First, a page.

Major children's hospital apologizes for performing cosmetic genital surgeries on intersex infants

Intersex activist Pidgeon Pagonis protests outside the hospital in 2017.

(CNN)After a yearslong advocacy campaign waged by activists, the Ann & Robert H. Lurie Children's Hospital of Chicago has become the first hospital in the nation to apologize for performing cosmetic genital surgeries on intersex infants.

In a statement posted Tuesday to its blog, the hospital said it understood its "approach was harmful and wrong" -- a reference to surgery to make genitalia appear more typically male or female.
The hospital said: "We empathize with intersex individuals who were harmed by the treatment that they received according to the historic standard of care and we apologize and are truly sorry."
    It went on to say it was "evolving" its policies on the matter and that it would not perform such surgeries unless they were medically necessary.
      Intersex is an umbrella term used to describe people born with bodies that are perceived as differing from typical "male" and "female" categories. In recent decades, irreversible cosmetic genital surgeries have been relatively common for infants born with atypical sex organs to bring them more in line with a "typical" male or female body.
      Intersex activist Sean Saifa Wall protests outside Lurie Children's Hospital in 2017.
      But recently, intersex activists have argued that a person should have the legal right to consent to cosmetic surgeries performed on one's own body -- an ability infants do not have.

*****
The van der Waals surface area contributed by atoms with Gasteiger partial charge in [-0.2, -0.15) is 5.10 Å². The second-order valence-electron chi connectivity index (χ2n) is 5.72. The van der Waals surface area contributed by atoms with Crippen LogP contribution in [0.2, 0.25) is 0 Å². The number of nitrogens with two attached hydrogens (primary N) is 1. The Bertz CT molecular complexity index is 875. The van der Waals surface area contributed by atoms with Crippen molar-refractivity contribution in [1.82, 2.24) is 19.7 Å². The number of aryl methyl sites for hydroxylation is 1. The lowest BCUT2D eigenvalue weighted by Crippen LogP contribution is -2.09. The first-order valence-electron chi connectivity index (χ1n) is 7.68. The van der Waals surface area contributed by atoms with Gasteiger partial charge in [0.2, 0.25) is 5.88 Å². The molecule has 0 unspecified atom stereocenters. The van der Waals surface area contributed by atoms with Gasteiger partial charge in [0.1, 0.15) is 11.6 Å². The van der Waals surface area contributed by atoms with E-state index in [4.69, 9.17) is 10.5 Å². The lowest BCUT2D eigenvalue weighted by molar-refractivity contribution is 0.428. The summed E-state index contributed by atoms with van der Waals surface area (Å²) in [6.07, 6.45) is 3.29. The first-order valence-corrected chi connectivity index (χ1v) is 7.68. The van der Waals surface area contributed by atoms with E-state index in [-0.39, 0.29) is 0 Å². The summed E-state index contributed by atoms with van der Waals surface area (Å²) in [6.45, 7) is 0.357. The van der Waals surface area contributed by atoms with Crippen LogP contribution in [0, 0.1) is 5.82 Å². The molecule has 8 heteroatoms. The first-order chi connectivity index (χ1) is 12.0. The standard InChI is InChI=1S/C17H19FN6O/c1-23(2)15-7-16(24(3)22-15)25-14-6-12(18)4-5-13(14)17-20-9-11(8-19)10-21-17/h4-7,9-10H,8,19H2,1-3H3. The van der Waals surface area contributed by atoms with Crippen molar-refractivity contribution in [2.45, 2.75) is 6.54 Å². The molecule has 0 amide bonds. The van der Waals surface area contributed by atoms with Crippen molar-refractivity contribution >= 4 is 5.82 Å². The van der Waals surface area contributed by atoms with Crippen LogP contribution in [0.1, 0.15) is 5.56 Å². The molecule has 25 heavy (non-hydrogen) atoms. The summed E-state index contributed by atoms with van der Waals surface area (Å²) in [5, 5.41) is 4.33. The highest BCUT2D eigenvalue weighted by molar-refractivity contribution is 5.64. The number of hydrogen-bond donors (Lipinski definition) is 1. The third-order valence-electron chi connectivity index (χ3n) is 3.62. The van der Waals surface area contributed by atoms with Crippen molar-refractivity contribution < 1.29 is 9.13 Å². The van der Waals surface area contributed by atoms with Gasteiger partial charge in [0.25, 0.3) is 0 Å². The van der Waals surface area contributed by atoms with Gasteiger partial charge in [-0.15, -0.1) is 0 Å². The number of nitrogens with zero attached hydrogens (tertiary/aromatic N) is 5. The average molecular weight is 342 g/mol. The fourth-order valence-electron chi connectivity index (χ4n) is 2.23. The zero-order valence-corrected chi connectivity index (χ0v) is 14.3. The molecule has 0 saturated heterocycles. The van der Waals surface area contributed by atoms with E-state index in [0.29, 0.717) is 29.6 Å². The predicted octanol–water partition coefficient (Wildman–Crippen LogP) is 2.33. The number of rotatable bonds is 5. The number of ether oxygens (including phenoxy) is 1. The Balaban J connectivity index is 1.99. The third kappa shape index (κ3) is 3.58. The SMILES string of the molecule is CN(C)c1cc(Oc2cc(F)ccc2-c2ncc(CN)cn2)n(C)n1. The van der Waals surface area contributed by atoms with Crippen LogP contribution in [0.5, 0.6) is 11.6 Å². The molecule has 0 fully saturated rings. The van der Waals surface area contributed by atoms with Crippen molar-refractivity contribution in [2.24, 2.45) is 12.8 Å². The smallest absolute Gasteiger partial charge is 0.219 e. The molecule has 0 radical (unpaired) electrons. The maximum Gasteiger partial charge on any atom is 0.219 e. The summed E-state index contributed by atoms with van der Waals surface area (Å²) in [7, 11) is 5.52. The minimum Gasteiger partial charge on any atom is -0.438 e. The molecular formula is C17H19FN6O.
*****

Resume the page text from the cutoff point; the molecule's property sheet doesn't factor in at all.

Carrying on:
Multiple human rights organizations have argued that the practice violates a person's human rights and that these surgeries can cause lifelong pain, scarring, loss of sexual function, the need for lifelong hormone replacement and maintenance surgeries, as well as psychological harm similar to that of child sexual abuse victims.
        In its blog, Lurie Children's Hospital said that "irreversible genital procedures, particularly clitoroplasty, should not be performed until patients can participate meaningfully in making the decision for themselves, unless medically necessary."
        The hospital did not indicate how many such procedures were done over the years. It did say it has not performed a clitoroplasty on an infant or a child in five years.
        The policy does provide an exception for patients with congenital adrenal hyperplasia, or CAH, noting that some patients believe it should not fall under the intersex label.
        Activist Pidgeon Pagonis was born intersex and underwent a clitorectomy at Lurie Children's Hospital as a child to bring their genitalia m